Erica Thomson, a former heroin user and now advocate, shares her story that led her to calling for an end to drug prohibition at a news conference in Vancouver on Thursday, Feb. 21, 2019. (Ashley Wadhwani/Black Press Media)

Overdose crisis

Sell regulated heroin to curb B.C.’s overdose problem: report

B.C. Centre on Substance Use points to organized crime and money-laundering as contributing factors

Legally regulated heroin sales is the next step needed to curb the staggering number of overdose deaths in B.C. – a majority of which were caused by illicit fentanyl, a new report says.

The report, released Thursday by the B.C. Centre on Substance Use, includes findings from public health researchers, addictions specialists and people with experience of substance use and recovery.

Dr. Evan Wood, executive director at the Vancouver-based centre, told reporters that fentanyl poisonings, money-laundering affecting the housing market, and organized crime are “fraying” the province.

“As an addiction medicine physician and someone who has spent my career studying solutions to the challenges of addiction, I believe the only path forward for better preventing and treating opioid addiction is to wage economic war on organized crime and to regulate and control the heroin market,” Wood said.

There have been nearly 3,000 deaths from illicit drug overdoses in B.C. since 2017, with roughly 85 per cent caused by illicit fentanyl.

The report recommends the province establish “heroin compassion clubs” to fentanyl-addicted people access to non-fentanyl-adulterated heroin. These clubs would be located near treatment facilities, and potentially involve recommended training for naloxone kits, which are used to reverse overdoses.

Health Canada would need to approve the model, by providing an exemption either to the Controlled Drugs and Substances Act for research or public health reasons or through another regulation that has allowed B.C. to import injectable pharmaceutical-grade heroin from Switzerland.

READ MORE: B.C. opioid overdoses still killing four people a day, health officials say

READ MORE: New in-depth report sheds light on who in B.C. is dying of drug overdoses

Wood said at least one Vancouver pharmaceutical company that has voiced interest in manufacturing medical-grade heroin. The Crosstown Clinic is the only clinic in the country approved to run a provincially-funded heroin maintenance program. Roughly 130 patients are using injectable diacetylmorphine – the active ingredient in heroin.

Dean Wilson was 13 when he first started using heroin. He went through 50 years of drug use before moving to treatment, now relying on methadone.

“I’ve lasted, I’ve made it through, but what’s killing me is that all my friends are dying,” said Wilson, who is now a peer-support worker at the centre. “If this was car accidents, speeds would be reduced to five kilometres an hour.”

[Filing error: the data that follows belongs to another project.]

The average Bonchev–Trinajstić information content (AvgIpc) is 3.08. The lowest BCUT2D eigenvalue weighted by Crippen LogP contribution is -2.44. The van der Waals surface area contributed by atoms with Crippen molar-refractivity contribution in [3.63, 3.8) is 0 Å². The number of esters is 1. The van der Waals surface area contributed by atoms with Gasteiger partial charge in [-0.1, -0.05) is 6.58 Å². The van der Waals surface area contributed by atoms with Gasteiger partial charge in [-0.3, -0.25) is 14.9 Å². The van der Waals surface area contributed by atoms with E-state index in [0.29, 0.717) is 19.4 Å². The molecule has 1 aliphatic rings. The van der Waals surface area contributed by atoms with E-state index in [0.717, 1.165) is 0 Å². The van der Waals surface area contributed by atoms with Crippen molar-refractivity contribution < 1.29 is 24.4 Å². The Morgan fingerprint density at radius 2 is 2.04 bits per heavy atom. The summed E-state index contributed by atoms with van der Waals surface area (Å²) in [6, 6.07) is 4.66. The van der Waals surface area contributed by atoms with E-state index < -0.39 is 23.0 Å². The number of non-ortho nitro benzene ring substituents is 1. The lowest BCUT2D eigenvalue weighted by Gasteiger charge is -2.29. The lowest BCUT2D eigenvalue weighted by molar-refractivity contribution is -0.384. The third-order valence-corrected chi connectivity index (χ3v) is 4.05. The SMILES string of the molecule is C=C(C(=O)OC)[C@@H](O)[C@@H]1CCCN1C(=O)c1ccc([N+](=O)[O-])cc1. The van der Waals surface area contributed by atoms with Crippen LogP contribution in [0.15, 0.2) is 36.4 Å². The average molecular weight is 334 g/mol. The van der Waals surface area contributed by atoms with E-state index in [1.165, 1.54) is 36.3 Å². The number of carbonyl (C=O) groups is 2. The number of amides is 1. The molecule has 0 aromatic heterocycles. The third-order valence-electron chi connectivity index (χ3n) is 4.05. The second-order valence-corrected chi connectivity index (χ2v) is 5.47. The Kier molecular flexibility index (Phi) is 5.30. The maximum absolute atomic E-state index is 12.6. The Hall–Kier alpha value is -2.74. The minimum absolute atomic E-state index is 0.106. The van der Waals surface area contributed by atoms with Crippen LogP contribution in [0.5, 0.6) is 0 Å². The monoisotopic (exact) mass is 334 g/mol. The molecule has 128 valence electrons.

The revenue generated through sales in a compassion club model would be redirected in-house to provide access and supports for the most vulnerable, Wood said.

B.C.’s provincial health officer and chief coroner both called for the federal government to allow the province to offer access to legal heroin earlier this month.

“We have certainly had many conversations with the federal government on the issue of decriminalization,” said Minister of Mental Health and Addictions Judy Darcy on Thursday after receiving the report. “They aren’t showing a lot of appetite for that at the present time.”

In an email to Black Press Media, Health Canada said it remains committed to working with the provinces and territories to increase access to evidence-based treatment. It also pointed to its providing $1.4 million for a pilot project in B.C. aimed at expanding access to safer alternatives to street drugs.


@ashwadhwani
ashley.wadhwani@bpdigital.ca

Like us on Facebook and follow us on Twitter.

Just Posted

Laura Sacks wins Suzy Hamilton Legacy Award

Sacks is the second recipient of the award supporting women environmental activists

New Nelson at its Best initiative offers connections for parents

Fifteen Cafés take place every Wednesday at Rosemont School

Woman raising funds to save historic Rossland piano

Rare Steinway piano was in Miners Hall for a century, but was headed to the dump

Nelson Reflections win at synchro provincials

Nelson’s synchronized swimming team triumphed at the Jean Peters Provincial Championship

Here we go again: Mamma Mia! set to open at the Capitol Theatre

The ABBA-inspired musical runs Thursday to Sunday

600 new campsites coming to provincial parks and recreation sites across B.C.

Tourism Minister announced half of the new spots to 13 most popular provincial parks

B.C. woman left ‘black and blue’ after being pushed off 40-foot cliff at lake

West Shore RCMP looking for witnesses as investigation continues

Grand Forks woman assaulted in home invasion

The incident took place Wednesday morning

Kootenay youth substance use trending downward: survey

A bi-annual survey distributed to regional schools shows that youth substance use is decreasing

Thunderstorms to bring heavy rain, risk of flash floods in the southern Interior

Ten to 30 millimetres of rain to fall over the early weekend

Unbe-leaf-able: Agassiz man finds more than 200 four-leaf clovers in a month

Walt Hardinge has found more than 219 four-or-more leaf clovers this spring alone

Crews fight fire with fire to keep blaze from northern Alberta town

The wildfire now covers some 920 square kilometres

Man in B.C. charged with murder and arson in 2016 New Brunswick death

He is charged in the death of 71-year-old Lucille Maltais, who was found inside a burned down home

Improve your life and theirs, adopt a cat from the BC SPCA

The BC SPCA holds an adult cat adoption promotion

Most Read